Yes, The Dark Knight was that good. For me, it was something of a formative experience - I know for a fact that scenes in a few of my stories were shaped by those in that film. It was also the first film that appealed to my thinking on political issues - as I suspect it was intended. It also did wonders in defining the superhero blockbuster and was part of the sequence of fantastic films that came out in 2008, which was one of the best years for movie geeks since 1982. Both critics and audiences hailed it, and the choice by the Academy to extend the Best Picture category was driven primarily by the refusal to nominate this film. It wasn't just a formative film for me - it was a film that reshaped elements of the cinematic landscape. It catapulted Christopher Nolan to stardom, provided additional fuel for the revitalization of comics along with Iron Man (which would lead into The Avengers), and gave Heath Ledger the Academy's first posthumous Oscar-winning actor since 1976.

And to be completely honest, while I have seen The Dark Knight dozens of times since it was released in 2008, it's a little hard to talk about - mostly because for a contemporary superhero blockbuster, it has been one of the most intensely analyzed and discussed film in recent years. And it wasn't just film critics this time - Nolan's clear emphasis of themes and symbols have made the film accessible, so everyone could talk about it. My issue will be having anything new to say on the subject.

Wednesday, July 18, 2012

movie review: 'batman begins' (RETRO REVIEW)

In two days, like a majority of comic book fans, movie buffs, and semi-professional movie critics, I'm going to go see The Dark Knight Rises. I've been working my ass off to keep things as spoiler-free as possible, so I'll be fully surprised when I go to see the movie, but I also know that's going to be mostly impossible in this day and age. I know the movie has received some amount of critical acclaim (although most critics have commented it isn't quite as good as The Dark Knight), I know Anne Hathaway and Tom Hardy are playing villains, and I have a sneaking suspicion regarding the return of Ra's al-Ghul and the League of Shadows in some way, shape, or form (fingers crossed for Liam Neeson to show up).

With all of this in mind, I thought it might be productive (since there really aren't many albums that I can review at this point) for me to do a retroactive examination of the three Christopher Nolan-directed Batman films. Part of this is for me to catch up on canonical elements that I might have missed, but another part of this is to re-examine Nolan's filmmaking and thematic elements he's looking to consider in this series, and ultimately bring to a close in his film set to be released this Friday. 

So, without further ado, let's talk about Batman Begins.

album review: 'swing lo magellan' by the dirty projectors

Short version: yeah, these guys are seriously talented instrumentalists, but outside of that, there's nothing of substance good or interesting enough to justify the artifice. In other words, it's insubstantial, and outside of the great leading single, not really worth your time.

Today, we're going to talk about hipster music, and the culture that supports it.

Considering my fondness for weirdness and off-beat stuff nobody has ever heard of, one initially might make the reasonable assumption that I hold some fondness for the hipster lifestyle, that I might be one of the exotic coffee-drinking, art film-viewing, glasses-wearing, generally snobbish fellows that peruses Pitchfork and has general disdain for everything popular. Now, anybody who has read any of my reviews would know by now that's not the case, and while I can appreciate some of the art and music and films that come out of the hipster culture, I know myself well enough not to consider myself a hipster. In fact, if I'm going to be completely honest, I don't really have the highest opinion of 'hipsters' in general.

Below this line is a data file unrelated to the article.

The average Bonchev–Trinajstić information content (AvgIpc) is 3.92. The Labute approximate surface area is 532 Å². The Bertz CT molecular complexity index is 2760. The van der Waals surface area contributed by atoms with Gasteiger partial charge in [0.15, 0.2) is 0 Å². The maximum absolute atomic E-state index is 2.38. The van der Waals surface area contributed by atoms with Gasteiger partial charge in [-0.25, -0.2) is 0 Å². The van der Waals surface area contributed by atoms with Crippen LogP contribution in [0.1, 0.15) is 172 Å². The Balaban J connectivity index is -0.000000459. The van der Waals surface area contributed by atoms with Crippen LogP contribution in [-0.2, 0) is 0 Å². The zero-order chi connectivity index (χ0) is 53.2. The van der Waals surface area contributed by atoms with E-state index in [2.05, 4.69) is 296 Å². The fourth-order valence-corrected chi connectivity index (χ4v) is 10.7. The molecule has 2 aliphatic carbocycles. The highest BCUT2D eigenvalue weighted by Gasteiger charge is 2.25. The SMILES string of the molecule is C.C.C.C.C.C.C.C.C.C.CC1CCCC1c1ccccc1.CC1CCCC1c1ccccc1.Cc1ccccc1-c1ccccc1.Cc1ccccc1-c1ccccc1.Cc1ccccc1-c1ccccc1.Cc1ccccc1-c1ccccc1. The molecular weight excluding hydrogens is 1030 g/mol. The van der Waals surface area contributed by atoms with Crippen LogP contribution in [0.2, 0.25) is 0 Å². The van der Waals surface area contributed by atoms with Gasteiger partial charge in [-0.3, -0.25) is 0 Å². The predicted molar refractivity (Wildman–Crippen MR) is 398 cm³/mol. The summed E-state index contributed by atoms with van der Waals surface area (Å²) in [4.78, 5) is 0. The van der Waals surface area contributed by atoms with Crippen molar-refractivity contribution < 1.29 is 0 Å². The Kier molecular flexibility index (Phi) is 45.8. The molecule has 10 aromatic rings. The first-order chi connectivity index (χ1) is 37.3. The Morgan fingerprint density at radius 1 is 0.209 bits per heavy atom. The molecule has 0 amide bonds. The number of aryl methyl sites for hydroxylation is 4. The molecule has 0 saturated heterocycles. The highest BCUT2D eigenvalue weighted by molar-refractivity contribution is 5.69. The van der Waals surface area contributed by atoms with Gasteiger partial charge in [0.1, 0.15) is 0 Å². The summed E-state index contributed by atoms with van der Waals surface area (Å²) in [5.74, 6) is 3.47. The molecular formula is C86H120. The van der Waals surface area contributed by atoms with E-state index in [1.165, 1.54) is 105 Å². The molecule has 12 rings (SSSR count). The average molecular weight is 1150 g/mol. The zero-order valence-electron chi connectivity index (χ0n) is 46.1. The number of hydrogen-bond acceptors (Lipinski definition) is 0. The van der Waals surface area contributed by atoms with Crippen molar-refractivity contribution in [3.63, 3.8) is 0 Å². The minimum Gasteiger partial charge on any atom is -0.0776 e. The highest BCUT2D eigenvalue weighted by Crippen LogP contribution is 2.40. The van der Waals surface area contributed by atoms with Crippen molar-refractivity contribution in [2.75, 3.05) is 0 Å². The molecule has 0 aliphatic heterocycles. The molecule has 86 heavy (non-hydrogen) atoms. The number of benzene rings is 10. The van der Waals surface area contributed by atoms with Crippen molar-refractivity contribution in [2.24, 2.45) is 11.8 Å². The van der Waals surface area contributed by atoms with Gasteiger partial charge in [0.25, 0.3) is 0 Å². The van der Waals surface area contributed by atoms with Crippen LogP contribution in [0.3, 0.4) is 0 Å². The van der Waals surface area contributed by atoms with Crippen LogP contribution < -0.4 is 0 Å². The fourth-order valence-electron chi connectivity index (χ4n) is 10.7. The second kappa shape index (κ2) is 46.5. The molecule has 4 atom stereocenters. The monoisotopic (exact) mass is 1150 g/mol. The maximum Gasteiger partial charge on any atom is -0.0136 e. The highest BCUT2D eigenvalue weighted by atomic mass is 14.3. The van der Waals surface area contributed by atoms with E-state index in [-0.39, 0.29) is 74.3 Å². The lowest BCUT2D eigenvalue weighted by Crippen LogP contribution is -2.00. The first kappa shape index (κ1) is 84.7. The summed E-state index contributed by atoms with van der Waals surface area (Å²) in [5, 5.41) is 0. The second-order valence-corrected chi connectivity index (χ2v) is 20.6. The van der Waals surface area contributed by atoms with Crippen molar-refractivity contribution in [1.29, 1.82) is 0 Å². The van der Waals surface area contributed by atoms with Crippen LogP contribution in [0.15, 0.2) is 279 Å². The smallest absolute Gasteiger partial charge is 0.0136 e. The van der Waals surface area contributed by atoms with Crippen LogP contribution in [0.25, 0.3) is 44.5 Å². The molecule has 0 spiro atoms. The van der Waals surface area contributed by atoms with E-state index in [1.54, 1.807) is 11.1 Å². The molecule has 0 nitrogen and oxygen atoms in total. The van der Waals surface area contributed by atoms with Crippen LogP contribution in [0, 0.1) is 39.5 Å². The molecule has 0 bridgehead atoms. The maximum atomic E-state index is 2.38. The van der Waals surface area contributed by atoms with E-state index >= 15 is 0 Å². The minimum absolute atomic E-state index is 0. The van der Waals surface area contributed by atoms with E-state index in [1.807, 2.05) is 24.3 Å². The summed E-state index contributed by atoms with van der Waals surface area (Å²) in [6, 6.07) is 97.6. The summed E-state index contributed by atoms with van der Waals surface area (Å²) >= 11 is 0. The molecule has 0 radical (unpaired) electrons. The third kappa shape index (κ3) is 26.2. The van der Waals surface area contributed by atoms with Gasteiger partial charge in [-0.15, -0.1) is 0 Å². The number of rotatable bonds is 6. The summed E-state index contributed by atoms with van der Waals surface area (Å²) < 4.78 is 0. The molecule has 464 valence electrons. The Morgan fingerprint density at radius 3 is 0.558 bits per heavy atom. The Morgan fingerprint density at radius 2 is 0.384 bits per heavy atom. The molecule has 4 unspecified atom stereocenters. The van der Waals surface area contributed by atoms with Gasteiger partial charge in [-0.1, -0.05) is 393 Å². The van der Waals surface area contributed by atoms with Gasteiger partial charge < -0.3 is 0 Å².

Part of it comes down to attitude, I think. There's a certain element of condescension inherent in hipster culture that comes with seemingly knowing and 'understanding' things other people don't, but here's the contradiction: for something to remain hipster-friendly, it needs to remain somewhat underground. If it becomes popular, suddenly it's not cool in the same way, unless said hipsters appreciate it 'ironically'. It comes down to not appreciating the art because it's good or profound or interesting or groundbreaking, but because the 'mainstream' hasn't discovered yet. It's the thrill of being in a secret society and the assumption that just because someone is privileged enough to have the time to go hunting for this sort of material, it makes that person better. Now granted, I get the appeal, but I've got to be honest, I'd prefer that the wider culture would embrace the art in question because it's good, and might provide a message that benefits society on a greater level. While hipster culture promotes exclusivity, I'd prefer something more inclusive, with the only barrier to entry coming in the interpretation or reflection of the artwork. 

And here's where we come to the part of things where hipsters cringe, because it's something they really don't want to admit, and that's the deeper message of most of the 'hipster culture' they admire just isn't nearly as deep as they want it to be. I think, on some level, hipsters recognize that, and thus they seek out music that's more esoteric and bizarre in aesthetic, but not really all that deep or interesting upon a closer examination. It's one of my bigger problems with Pitchfork - not that they don't do a decent job analyzing the external aesthetic and mechanics of a song (albeit all of them need to put away the damn thesaurus), but that they rarely go deeper into the message and deeper meaning of the work.